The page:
Europe agrees on updated guidelines for the trans-European transport network


The European Parliament and Council negotiators have agreed on updated guidelines for the trans-European transport network (TEN-T) to boost the implementation of major projects by 2030.

The guidelines agreed are the EU’s plan to build a network of railways, roads, inland waterways and short sea shipping routes connected through ports and terminals across the European Union. Current TEN-T projects range from Rail Baltica, connecting Helsinki and Warsaw, to the Brenner Base Tunnel, linking Austria and Italy, or the Lisbon–Madrid high-speed rail line.


The agreement restates the EU’s commitment to complete major transport infrastructure projects on the core TEN-T network by the end of 2030 and on a comprehensive network by the end of 2050, focussed on eliminating bottlenecks and missing transport links. To accelerate project roll-outs, negotiators agreed an intermediary deadline of 2040.

Intermodal transport

MEPs secured more focus on intermodal transport undertaken primarily by rail, inland waterways or short-sea shipping. This will be reinforced by electrified railways in the core TEN-T network, running at speeds of 160 km/h for passenger rail and 100 km/h for freight, and crossing internal EU borders in less than 25 minutes on average by the end of 2030. In addition, EU railways will have to migrate to the European standard nominal track gauge (1435 mm) and by the end of 2040 switch to a single traffic management system.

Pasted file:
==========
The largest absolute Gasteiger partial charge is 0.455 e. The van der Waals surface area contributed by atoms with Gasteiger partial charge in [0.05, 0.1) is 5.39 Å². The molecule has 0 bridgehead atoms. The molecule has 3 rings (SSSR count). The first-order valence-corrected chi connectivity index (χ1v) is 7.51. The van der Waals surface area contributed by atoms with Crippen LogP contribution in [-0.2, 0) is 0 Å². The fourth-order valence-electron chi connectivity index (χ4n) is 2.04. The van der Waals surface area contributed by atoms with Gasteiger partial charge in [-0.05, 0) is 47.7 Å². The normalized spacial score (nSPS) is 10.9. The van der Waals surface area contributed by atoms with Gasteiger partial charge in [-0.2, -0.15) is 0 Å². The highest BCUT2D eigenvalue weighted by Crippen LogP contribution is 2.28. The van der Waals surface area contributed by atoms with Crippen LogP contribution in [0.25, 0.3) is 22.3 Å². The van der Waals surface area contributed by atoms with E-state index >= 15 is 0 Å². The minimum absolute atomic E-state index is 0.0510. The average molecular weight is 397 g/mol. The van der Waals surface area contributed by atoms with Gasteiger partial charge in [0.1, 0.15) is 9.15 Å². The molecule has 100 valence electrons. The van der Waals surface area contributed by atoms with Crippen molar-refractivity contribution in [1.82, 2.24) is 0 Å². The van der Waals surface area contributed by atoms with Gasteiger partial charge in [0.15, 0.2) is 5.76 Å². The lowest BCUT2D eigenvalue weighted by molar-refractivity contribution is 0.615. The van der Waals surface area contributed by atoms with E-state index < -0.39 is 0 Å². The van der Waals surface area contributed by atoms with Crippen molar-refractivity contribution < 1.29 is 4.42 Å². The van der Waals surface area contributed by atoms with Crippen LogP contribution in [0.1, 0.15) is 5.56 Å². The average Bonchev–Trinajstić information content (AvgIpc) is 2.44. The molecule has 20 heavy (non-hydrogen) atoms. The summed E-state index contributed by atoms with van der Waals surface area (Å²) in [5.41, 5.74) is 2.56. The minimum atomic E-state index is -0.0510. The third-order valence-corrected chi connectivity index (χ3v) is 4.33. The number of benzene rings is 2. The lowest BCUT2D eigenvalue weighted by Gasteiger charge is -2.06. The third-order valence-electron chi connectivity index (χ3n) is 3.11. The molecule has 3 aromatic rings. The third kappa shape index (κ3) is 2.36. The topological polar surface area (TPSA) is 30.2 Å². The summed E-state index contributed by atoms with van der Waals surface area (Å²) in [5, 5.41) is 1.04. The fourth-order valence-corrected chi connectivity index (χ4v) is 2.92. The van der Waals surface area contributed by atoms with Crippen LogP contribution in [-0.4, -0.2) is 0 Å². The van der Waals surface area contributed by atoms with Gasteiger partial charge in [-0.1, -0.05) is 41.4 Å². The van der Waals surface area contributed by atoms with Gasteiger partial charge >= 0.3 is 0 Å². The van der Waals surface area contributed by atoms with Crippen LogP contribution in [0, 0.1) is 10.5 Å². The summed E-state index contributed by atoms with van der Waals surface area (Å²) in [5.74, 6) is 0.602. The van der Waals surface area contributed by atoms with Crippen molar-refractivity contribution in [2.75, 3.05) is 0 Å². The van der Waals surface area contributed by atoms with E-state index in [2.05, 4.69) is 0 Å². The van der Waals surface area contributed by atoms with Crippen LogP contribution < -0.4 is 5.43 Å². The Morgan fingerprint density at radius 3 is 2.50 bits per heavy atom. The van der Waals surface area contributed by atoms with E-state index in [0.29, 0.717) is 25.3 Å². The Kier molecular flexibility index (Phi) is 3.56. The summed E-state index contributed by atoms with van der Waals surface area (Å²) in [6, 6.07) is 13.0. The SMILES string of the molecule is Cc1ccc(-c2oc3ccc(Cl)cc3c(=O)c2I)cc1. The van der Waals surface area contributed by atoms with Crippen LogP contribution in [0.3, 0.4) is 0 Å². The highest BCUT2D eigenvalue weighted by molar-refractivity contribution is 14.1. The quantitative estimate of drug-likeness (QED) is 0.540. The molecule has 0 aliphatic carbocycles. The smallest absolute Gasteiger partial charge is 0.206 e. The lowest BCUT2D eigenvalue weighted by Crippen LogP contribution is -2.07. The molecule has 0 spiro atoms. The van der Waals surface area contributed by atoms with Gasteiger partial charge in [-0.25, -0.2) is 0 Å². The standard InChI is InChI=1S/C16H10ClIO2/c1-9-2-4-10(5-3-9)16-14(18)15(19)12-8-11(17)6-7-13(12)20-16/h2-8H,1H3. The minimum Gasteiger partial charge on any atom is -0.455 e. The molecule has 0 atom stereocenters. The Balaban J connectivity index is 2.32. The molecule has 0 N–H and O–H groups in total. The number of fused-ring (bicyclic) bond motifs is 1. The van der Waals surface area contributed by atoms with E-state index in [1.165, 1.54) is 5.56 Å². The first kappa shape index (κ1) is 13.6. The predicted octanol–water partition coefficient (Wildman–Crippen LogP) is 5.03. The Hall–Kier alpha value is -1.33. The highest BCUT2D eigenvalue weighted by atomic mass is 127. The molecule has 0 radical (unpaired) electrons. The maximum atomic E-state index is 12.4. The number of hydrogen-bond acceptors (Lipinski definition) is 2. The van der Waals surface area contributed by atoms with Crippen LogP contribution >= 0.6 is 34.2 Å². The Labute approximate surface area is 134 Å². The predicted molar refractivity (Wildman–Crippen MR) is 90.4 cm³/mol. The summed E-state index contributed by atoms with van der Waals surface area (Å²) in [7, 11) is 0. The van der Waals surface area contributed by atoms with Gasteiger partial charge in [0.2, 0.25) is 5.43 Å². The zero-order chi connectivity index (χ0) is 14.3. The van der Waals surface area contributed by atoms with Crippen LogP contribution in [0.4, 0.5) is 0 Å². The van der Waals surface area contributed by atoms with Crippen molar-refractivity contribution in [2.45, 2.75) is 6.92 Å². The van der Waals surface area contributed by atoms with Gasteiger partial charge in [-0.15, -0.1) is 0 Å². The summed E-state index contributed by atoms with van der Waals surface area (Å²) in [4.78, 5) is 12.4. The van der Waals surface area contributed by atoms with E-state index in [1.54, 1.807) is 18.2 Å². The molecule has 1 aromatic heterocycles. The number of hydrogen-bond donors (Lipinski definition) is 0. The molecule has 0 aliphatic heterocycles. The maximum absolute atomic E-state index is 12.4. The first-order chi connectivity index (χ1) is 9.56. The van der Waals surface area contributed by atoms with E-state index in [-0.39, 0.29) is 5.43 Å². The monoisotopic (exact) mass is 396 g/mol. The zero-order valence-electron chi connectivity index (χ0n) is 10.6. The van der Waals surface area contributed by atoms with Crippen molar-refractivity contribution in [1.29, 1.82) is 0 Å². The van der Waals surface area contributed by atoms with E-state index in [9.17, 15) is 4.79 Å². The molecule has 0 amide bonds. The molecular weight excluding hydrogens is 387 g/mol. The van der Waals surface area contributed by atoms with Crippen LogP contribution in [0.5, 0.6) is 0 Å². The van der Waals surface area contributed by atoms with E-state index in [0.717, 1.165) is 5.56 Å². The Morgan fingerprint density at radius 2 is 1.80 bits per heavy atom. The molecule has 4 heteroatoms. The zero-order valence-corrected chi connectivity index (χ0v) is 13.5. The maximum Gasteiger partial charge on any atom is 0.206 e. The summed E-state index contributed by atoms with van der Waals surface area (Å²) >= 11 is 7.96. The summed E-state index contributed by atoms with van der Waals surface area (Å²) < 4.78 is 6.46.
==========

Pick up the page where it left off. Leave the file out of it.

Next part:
Military mobility

To ensure the seamless transfer of military troops and equipment, MEPs convinced EU governments to take into account military needs (weight or size of military transport) when constructing or upgrading infrastructure that overlaps with military transport network. Within one year after the entry into force of these new rules, the Commission will have to conduct a study on short-notice large-scale movements across the EU, to facilitate military mobility planning.

Partnership with third countries

The agreed text also cuts transport infrastructure projects with Russia and Belarus and instead reinforces transport links with Ukraine and Moldova. To mitigate the security risk coming from non-EU businesses participation in major TEN-T projects, member states shall inform the European Commission of measures adopted to mitigate such risk, the deal says.

EP rapporteur Dominque Riquet (Renew, FR) stressed: “This agreement is a big step forward on our objectives. With new trans-European transport network rules, we are creating the conditions for a shift towards more ecological transport modes, while stimulating the mobility of Europeans and the competitiveness of our economy.”

Next steps

Following the completion of work at technical level, Parliament and Council need to formally approve the agreement before it can come into force.


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